High calorie fruits like banana, chickoo, mango
Add mashed banana and chikoo to porridges to make them calorie dense. They can be used to sweeten porridges rather than sugar or jagerry. These fruits also make great snacks for the babies to eat between meals. Dried fruits like raisins, apricots can also be ground and added to a dish, but they shouldn’t be given whole as they are a choking hazard.
Roots and Tubers like potato, sweet potato, tapioca, carrot, beet
These are high in starch and provide complex carbohydrates that help in healthy weight gain. Sweet potato and carrots are a good source of vitamin A too. Boil and mash these roots and tubers and mix them with a blob of butter and give the baby. Boiled carrot and beetroots also make good finger foods which the baby can eat on his/her own.
Fats like ghee, butter, malai (cream) or avocado
Fats are a concentrated source of energy. One gram of fat gives 9 Kcals and one teaspoon gives 45 Kcals. A blob of butter or ghee can be used to make porridges or added to khichadi or mashed vegetables to increase calorie density. A teaspoon of malai can be added to ragi or oats porridges. Avocado has good fats and so it can be used to make a milkshake or added to porridges or khichadi.
Milk and Milk Products
Make porridges using milk instead of water as the baby grows. Cow milk should be avoided in the first year but can be given in the second year. If formula milk is being fed, then the age appropriate dilution should be done. Whole milk can be given in the second year. Yoghurt, paneer, cheese make nutritious snacks that can be given between meals to the baby. Milk and milk products are also high in protein which is necessary for muscle weight, as well as calcium for healthy bones and teeth, and Vitamin A for healthy vision and skin.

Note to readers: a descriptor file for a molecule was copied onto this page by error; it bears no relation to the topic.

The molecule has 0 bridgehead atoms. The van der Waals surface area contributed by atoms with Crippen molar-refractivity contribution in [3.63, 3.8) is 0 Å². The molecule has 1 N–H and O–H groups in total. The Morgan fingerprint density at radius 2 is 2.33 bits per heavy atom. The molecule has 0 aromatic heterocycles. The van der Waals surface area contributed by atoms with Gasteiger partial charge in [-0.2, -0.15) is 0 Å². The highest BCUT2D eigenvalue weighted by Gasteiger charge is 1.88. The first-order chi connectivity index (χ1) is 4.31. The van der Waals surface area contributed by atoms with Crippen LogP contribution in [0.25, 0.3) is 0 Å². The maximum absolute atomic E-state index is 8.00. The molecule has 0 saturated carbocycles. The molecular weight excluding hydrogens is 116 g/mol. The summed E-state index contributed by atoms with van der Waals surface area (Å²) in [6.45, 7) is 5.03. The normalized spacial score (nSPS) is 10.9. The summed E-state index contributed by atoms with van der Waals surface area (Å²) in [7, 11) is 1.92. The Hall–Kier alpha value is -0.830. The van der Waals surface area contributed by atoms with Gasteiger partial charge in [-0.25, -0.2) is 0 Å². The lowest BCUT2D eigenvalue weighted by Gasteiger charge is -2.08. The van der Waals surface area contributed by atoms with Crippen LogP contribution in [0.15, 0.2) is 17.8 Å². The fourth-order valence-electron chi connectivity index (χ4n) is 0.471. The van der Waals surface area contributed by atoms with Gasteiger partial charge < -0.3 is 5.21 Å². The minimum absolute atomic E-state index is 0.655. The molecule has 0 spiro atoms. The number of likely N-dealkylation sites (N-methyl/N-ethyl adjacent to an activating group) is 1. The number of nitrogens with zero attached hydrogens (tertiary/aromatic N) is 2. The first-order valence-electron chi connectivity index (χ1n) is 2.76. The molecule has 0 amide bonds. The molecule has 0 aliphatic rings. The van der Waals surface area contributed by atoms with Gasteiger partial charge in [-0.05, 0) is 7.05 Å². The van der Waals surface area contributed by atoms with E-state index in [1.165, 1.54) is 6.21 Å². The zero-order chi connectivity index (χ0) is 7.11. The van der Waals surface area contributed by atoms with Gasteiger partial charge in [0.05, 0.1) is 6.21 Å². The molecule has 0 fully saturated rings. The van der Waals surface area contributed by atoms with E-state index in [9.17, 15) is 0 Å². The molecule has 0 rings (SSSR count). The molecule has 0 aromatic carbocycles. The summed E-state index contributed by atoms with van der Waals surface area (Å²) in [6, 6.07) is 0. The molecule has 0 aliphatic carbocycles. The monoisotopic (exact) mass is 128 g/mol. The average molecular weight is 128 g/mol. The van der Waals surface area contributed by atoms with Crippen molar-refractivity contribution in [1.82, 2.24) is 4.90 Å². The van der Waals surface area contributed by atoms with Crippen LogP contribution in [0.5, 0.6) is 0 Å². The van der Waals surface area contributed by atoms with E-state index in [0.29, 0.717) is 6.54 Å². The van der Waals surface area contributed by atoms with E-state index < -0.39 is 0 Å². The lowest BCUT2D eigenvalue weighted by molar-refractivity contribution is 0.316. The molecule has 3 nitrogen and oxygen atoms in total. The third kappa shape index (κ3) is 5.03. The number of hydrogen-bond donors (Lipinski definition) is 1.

Nuts and Oilseeds
Nuts like groundnut, cashew nuts as well as oilseeds like til/sesame seeds can be ground into a powder and added to porridges, khichadis and dals as they contain healthy fats and are concentrated source of energy. However whole nuts should not be given to babies as they can be a choking hazard.
Eggs are an excellent source of protein and provide energy, vitamins A and D. During the first year, only the yolk is given without the whites to rule out any allergies. In the second year, the whole egg (yolk + white) can be given to the baby.
Dals, Peas, Beans
Mung, masur, tur dal can be boiled with some haldi/turmeric and tomatoes or dudhi and given to the baby along with rice or chappati. Peas and beans like chna, rajmah need to be mashed and given to the baby so that choking is eliminated. They are a good source of protein and vitamins and minerals.